BY GINA MIZELL, Staff Writer, email@example.com
STILLWATER — James Thomas doesn't hold back when asked about the allegation that former Oklahoma State assistant coach Joe DeForest paid players bonuses for performance.
“If he was actually paying people for making plays, heck, I would have been rich,” said Thomas, who played linebacker at OSU from 2007-11 and earned the nickname “Johnny on the Spot” because of his uncanny ability to snag turnovers. “If you look at my stats, I made play after play after play and didn't get anything.
“I got an ‘attaboy' and a pat on the back. A ‘good job, JT.' I got praise. That's all I got.”
The first installment of a five-part Sports Illustrated investigative series that will allege misconduct inside the OSU program dating back to the Les Miles era will be released Tuesday morning. The vast majority of the accusations — ranging from academic fraud to Orange Pride hostesses providing sex to recruits to a selectively enforced drug policy — took place from 2001-07. But one of the more recent claims is that DeForest provided bonus compensation to players during his 11-year tenure in Stillwater that ended following the 2011 season.
If there was ever a year where performance payments would have been prevalent, it would have been 2011, when the Cowboys led the nation with 44 take-aways on their way to the Big 12 championship and a Fiesta Bowl victory. And one of the biggest playmakers was Thomas, who compiled four interceptions, two forced fumbles, one fumble recovery, three sacks and five pass breakups that season.
Yet Thomas stresses he never received payment for his performance, and never saw or heard of any teammates being compensated.
“Heck no,” said Thomas, who was recruited out of the Houston area by DeForest. “He knows the rules. He's a great guy. He wouldn't do anything to jeopardize anything that we had going. Because we had something special going. So as far as paying (us)? Not at all.”
DeForest, who is now in his second season as an assistant coach at West Virginia, has denied the pay-for-performance allegations to The Oklahoman. Another defensive starter from the 2011 team, who spoke under condition of anonymity, echoed Thomas' stance that he was never paid by DeForest and never saw or heard of a teammate receiving a bonuses for big plays.
Former OSU safety Markelle Martin took to Twitter Saturday night to deny the accusations, posting,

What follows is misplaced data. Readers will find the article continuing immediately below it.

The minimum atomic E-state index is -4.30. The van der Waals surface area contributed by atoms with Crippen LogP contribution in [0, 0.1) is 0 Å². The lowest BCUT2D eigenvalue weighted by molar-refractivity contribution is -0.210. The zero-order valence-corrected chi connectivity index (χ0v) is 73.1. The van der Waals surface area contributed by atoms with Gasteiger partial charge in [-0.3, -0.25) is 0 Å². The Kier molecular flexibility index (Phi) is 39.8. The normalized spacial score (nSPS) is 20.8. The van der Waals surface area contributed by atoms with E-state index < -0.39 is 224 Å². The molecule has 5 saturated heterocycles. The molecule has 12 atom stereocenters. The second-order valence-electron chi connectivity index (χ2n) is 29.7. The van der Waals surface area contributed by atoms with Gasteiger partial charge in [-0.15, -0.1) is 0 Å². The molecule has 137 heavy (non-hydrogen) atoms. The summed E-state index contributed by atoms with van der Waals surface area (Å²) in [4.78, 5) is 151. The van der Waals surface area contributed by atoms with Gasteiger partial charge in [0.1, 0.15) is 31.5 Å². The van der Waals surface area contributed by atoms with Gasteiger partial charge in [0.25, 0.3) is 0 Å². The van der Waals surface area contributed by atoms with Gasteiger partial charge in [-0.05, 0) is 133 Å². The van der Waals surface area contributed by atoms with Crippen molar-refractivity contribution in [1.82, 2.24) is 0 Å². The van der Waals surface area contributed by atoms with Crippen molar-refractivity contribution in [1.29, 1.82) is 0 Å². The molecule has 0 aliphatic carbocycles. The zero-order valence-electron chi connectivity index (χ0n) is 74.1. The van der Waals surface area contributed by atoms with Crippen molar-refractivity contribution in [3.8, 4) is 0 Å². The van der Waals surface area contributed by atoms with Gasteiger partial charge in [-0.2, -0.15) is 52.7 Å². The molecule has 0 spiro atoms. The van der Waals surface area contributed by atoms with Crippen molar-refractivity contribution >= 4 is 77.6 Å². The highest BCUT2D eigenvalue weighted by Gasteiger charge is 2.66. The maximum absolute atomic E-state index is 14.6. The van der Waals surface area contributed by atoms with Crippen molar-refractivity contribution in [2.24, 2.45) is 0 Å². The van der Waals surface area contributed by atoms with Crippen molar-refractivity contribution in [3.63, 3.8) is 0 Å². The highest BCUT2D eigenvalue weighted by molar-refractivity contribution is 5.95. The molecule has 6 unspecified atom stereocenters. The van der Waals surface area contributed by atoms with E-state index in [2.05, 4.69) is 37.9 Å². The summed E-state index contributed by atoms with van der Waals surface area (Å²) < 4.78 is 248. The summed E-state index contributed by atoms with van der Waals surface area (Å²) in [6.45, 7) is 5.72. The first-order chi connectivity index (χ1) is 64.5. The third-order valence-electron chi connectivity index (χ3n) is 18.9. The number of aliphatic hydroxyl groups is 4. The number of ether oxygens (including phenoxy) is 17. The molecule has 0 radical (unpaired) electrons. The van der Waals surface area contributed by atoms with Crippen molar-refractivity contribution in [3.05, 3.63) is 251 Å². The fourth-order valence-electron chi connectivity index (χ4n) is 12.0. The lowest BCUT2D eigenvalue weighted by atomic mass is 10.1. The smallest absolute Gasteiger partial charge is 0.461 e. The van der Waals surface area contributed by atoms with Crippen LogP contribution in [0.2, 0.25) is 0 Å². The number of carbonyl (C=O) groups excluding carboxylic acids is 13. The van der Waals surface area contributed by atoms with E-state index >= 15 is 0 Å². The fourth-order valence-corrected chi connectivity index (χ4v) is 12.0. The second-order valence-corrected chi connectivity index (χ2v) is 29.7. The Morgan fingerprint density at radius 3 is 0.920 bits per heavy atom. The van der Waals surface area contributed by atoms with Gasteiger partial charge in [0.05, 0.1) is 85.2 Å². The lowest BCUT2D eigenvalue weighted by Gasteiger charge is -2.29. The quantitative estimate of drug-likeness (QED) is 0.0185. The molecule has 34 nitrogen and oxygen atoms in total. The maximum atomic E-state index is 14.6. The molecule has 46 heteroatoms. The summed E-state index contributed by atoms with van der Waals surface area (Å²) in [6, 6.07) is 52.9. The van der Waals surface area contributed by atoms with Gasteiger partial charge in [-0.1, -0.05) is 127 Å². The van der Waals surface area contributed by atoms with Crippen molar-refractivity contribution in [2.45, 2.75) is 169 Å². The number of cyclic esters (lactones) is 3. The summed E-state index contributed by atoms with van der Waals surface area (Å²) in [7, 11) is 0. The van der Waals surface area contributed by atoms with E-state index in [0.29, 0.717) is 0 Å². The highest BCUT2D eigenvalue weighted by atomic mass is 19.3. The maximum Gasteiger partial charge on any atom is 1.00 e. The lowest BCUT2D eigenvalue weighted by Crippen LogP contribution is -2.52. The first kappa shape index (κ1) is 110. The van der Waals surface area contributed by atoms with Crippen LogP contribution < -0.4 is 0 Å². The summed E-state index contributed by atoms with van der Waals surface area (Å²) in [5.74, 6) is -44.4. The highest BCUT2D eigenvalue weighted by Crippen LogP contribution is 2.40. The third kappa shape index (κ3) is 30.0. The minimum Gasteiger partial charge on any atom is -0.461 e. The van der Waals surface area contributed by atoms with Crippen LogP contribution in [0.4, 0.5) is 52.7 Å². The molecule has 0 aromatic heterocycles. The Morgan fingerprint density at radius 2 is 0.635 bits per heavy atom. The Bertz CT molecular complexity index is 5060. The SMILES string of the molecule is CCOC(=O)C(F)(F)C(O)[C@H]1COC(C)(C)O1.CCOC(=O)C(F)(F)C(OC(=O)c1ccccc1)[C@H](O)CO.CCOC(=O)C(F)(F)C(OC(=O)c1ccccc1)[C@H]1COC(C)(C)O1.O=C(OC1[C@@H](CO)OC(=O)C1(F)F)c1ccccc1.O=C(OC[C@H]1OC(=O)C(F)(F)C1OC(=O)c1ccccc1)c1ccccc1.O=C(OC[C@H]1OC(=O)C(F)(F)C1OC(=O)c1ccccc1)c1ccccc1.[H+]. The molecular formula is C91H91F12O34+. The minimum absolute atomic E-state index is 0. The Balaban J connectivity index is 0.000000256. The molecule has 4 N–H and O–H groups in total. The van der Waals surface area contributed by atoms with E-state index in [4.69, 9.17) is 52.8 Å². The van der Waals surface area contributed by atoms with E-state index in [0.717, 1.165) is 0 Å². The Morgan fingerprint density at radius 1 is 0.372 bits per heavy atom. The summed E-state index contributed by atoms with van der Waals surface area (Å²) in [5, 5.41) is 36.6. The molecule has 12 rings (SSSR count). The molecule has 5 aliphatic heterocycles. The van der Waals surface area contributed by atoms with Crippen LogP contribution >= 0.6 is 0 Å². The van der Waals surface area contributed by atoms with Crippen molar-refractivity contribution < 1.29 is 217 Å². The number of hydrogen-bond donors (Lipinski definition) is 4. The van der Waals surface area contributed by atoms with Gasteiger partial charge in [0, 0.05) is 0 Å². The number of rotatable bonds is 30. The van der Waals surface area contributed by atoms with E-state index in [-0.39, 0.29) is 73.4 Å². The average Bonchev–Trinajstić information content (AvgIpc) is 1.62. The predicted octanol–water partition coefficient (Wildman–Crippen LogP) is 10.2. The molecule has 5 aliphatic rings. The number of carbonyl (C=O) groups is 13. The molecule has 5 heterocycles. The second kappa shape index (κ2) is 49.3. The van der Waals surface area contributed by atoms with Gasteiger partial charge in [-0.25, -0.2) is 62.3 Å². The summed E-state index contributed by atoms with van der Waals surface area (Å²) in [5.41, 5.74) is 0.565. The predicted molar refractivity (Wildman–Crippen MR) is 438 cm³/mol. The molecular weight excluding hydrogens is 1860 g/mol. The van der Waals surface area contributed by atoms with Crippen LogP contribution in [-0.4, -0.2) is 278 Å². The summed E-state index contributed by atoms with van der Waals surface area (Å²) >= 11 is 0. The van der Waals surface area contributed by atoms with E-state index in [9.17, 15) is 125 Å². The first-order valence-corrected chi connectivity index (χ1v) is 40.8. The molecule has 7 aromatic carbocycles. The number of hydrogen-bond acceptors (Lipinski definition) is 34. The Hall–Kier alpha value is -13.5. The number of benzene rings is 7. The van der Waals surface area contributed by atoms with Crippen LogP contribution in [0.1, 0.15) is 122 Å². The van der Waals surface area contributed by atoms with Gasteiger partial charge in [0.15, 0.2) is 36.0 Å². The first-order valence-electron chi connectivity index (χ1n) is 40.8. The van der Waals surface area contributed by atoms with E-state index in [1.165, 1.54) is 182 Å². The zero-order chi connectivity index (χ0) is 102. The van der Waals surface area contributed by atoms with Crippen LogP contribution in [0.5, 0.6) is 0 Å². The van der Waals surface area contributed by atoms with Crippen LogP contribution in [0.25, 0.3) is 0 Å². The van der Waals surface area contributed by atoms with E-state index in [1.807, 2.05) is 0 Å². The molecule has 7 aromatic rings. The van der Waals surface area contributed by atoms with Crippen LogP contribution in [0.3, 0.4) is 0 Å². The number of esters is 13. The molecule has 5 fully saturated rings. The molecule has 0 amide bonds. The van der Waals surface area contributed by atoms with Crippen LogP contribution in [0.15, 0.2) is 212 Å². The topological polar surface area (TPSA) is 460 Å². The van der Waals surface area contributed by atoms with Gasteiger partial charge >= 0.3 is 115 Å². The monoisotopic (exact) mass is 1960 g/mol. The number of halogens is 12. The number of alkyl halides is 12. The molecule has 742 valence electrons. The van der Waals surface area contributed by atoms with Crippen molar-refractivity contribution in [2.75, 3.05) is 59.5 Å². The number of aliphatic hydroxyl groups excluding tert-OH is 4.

“We went from not even having a (defense) at OSU to supposedly Defo having a bounty system ... we made the NoFlyZone and enforced that with heart, not with a system.”
Andrew McGee, who played cornerback at OSU from 2009-10 and was an All-Big 12 performer after recording five interceptions in 2010, also denied the allegations. He has been around DeForest in several environments, first as a player, then as a volunteer defensive backs coach in 2011, then as a graduate assistant at West Virginia since last season.
“None of us was bold enough to ever bring up any kind of compensation or money for playing,” McGee said. “It just didn't happen. Where it came from, I have no idea. But that's not who DeFo is. That's definitely not who (former cornerbacks coach Jason) Jones is. That's not who Coach (Mike) Gundy is.”
Former Cowboy defensive linemen Cooper Bassett and Richetti Jones also told the Tulsa World that they are skeptical a bonus program was in place during their time at OSU.
“You would think in five years you would hear something,” Bassett said, “because 18-, 19-, 20-, 21-year-old guys are probably the worst people in the world at keeping secrets.
“You are in a locker room and you have a lot of testosterone flowing in that locker room. And we all know that men love to brag and they love to brag to other men.
“… I never heard anything in my five years at Oklahoma State. I figured that if I hadn't heard anything in five years that we had the best secret-keepers in the United States of America and they should go work for the Secret Service or the CIA. Or it's just a bunch of baloney.”
McGee was quick to note that he can't speak for the culture of the program before he arrived. But he believes strongly that DeForest did not run a pay-for-performance system while McGee was in Stillwater.
“It's bogus. I can guarantee you that it is.
“If there's players that are speaking out that was from 2009, '10 or '11, it's just bitterness or guys who didn't make it because they didn't do right. That's all it is. I can't imagine who it would be, but I guarantee you it was someone who left the program bitter and upset that they didn't make it and it was based on what they did, nothing that any coach did.”